Motor-mount removal is simple:...
Motor-mount removal is simple: Remove the four bolts that hold the ear to the side of the block.
With the bolts removed, the...
With the bolts removed, the motor-mount ear lifts out. The design and engineering of the new Mustang make it easier to work underneath the car. Also helpful is how well the BBK headers fit. With everything removed, they fit onto the engine with no problem.
Most of the nuts on the bottom...
Most of the nuts on the bottom side of the manifold are best accessed from under the car. If you haven't yet removed all the fasteners that are best accessed from under the hood, you might have to make one or two trips back and forth before the manifolds are ready to come out. We switched from under the hood to under the car and back again several times, but the job is easier on the new car because the strut towers are further away from the manifolds, and the car is generally bigger overall. With plenty of working room on the driver-side, the stock manifold drops right out once its eight nuts are removed.
Unbolt the starter to allow...
Unbolt the starter to allow the passenger-side manifold to come out. Remove three bolts and it drops right down from the bellhousing. It doesn't need to be disconnected electrically and totally removed. Once unbolted, there's enough room to remove the manifold with the starter out of the way.
As with the driver-side, the...
As with the driver-side, the passenger-side manifold comes right off once all the fasteners are removed.
Compare the stock passenger-side...
Compare the stock passenger-side manifold with the passenger-side BBK header, and it's clear the BBK piece will free up exhaust flow by a good margin. While not a totally equal-length design, the BBK header is obviously much more "equal length" in nature than the stock manifold. All the tubes on the BBK header are as equal in length as space permits, while the stock manifold isn't configured that way at all.
The oxygen sensor needs to...
The oxygen sensor needs to removed from the factory manifold and reinstalled on the driver-side BBK header.
The headers and new gaskets...
The headers and new gaskets fit in place of the stock manifolds. Although BBK supplies a complete set of header bolts, it may be easier to reuse some of the original stud-type hardware, however the header tubes won't allow the factory stud and nut to fit in some areas. Also, the stud hardware makes it easier to position the headers correctly because the studs help locate the headers. At that point, you can simply thread the nuts onto the studs, then start the header bolts in other locations once the header is in place.
There might be an instance...
There might be an instance where a stud needs to be removed to fit the header because it either didn't come off with its nut or it can't be turned by hand. It's not a problem: The factory studs are equipped with a hex head that allows them to be removed with the correct-size socket.
With the motor mount and starter...
With the motor mount and starter out of the way, the passenger-side header also installs directly into place. Once the headers are securely bolted to the engine, everything goes back together in reverse order. This includes reinstalling the starter, motor mounts, steering shaft, dipstick tube, and H-pipe.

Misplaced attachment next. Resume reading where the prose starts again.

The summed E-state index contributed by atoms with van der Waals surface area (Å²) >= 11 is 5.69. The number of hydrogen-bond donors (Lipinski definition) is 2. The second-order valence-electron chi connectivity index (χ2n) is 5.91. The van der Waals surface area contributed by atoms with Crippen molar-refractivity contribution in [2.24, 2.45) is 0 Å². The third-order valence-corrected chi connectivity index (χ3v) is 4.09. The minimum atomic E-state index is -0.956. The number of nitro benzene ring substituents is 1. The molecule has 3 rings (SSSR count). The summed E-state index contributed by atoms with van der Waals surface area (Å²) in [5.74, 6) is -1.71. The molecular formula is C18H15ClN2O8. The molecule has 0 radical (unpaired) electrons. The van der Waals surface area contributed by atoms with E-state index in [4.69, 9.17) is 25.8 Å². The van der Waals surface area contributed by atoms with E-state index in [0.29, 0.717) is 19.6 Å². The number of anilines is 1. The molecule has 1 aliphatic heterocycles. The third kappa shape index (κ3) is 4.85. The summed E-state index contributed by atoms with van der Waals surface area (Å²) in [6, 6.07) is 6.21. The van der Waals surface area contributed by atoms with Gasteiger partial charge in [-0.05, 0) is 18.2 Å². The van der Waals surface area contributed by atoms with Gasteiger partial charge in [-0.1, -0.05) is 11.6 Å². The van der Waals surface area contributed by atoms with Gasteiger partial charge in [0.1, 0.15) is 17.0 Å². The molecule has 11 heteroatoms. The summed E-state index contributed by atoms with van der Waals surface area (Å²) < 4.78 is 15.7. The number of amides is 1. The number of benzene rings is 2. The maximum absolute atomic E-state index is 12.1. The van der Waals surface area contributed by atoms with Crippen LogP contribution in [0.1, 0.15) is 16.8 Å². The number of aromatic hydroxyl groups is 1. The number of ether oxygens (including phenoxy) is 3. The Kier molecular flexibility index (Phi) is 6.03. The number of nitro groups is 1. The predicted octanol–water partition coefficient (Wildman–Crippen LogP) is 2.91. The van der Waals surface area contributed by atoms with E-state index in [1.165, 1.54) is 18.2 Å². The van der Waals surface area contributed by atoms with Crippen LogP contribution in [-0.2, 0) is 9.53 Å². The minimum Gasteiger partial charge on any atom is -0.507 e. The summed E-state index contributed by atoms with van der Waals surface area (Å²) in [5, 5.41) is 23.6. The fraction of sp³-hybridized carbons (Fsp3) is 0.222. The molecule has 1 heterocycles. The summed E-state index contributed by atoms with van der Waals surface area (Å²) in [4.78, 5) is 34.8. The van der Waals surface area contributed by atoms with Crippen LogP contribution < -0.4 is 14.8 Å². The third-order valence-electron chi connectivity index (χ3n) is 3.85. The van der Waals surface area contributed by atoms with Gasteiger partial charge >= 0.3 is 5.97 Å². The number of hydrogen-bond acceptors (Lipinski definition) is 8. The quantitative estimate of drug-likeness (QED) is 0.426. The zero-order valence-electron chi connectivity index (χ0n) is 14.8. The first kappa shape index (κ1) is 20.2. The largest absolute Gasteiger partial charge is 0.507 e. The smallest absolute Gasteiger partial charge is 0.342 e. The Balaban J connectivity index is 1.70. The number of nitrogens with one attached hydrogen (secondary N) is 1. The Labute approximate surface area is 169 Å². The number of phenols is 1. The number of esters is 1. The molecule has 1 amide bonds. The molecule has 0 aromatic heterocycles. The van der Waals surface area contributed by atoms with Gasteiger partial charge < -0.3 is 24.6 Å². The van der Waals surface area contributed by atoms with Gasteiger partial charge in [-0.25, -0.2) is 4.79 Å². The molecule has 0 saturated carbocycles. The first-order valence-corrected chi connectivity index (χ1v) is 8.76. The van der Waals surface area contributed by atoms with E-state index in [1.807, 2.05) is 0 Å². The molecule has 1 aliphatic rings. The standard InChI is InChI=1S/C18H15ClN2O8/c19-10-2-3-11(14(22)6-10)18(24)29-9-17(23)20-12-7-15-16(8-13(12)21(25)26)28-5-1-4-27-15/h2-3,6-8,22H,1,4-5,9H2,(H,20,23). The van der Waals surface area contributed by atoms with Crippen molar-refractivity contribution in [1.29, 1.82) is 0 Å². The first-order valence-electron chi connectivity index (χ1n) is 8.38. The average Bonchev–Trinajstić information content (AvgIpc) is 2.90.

Reinstall the H-pipe and plug...
Reinstall the H-pipe and plug the oxygen sensors back into place to complete the job.
On the Dyno
If you only look at the peak horsepower gain, shown in bold numbers, then sure, the headers only gained 4 hp at the wheels. But you'd be missing the large majority of what the headers really did for our '06 Mustang GT test car.
Study the dyno charts to discern the real benefits of the BBK headers: improvements in torque output. For example, look at the results at 3,000 rpm. The car in the baseline test made 265.6 lb-ft. With the headers, the figure jumped to 283.2, an improvement of 17.6 lb-ft.
Torque is what you feel on the street, and having more of it in the midrange is what's important for slipping through traffic and getting up freeway on-ramps. At various speeds, power output isn't too bad either. Again looking at 3,000 rpm, the baseline test result is 151.7 hp. With the headers in place, output jumped to 161.8 hp for a gain of more than 10 hp.
Additionally, recall that we're only testing the headers here. With BBK's crossover pipe in place, figure another 10 hp or so improvement across the board or well over 300 hp at the wheels on this car already equipped with a BBK throttle body and cold-air kit. Note too that the power and torque peaks with the headers were at slightly lower engine speeds, which makes the power all the more usable on the street. Furthermore, with the headers, the torque curve stayed over 300 lb-ft from 3,750 all the way to 5,000 rpm, another notable improvement over the baseline test.
|Baseline: '06 Mustang GT with |
BBK throttle body and cold-air kit
|RPM ||POWER ||TORQUE |
|2,250 ||114.0 ||266.2 |
|2,500 ||127.3 ||267.5 |
|2,750 ||139.3 ||266.1 |
|3,000 ||151.7 ||265.6 |
|3,250 ||166.0 ||268.2 |
|3,500 ||188.1 ||282.2 |
|3,750 ||207.7 ||290.9 |
|4,000 ||229.9 ||301.9 |
|4,250 ||246.5 ||304.7 |
|4,500 ||261.4 ||305.1 |
|4,750 ||271.2 ||299.8 |
|5,000 ||284.2 ||298.5 |
|5,250 ||292.2 ||292.3 |
|5,500 ||292.4 ||279.2 |
|5,750 ||292.0 ||266.7 |
|6,000 ||291.0 ||254.8 |
|BBK headers |
|RPM ||POWER ||TORQUE |
|2,250 ||118.3 ||276.0 |
|2,500 ||131.9 ||277.0 |
|2,750 ||148.0 ||282.8 |
|3,000 ||161.8 ||283.2 |
|3,250 ||175.5 ||283.6 |
|3,500 ||197.9 ||296.9 |
|3,750 ||214.7 ||300.7 |
|4,000 ||236.0 ||309.8 |
|4,250 ||255.6 ||315.8 |
|4,500 ||270.0 ||315.1 |
|4,750 ||279.9 ||309.5 |
|5,000 ||291.9 ||306.6 |
|5,250 ||296.4 ||296.5 |
|5,500 ||286.2 ||273.3 |
|5,750 ||286.8 ||262.0 |
|6,000 ||286.9 ||251.1 |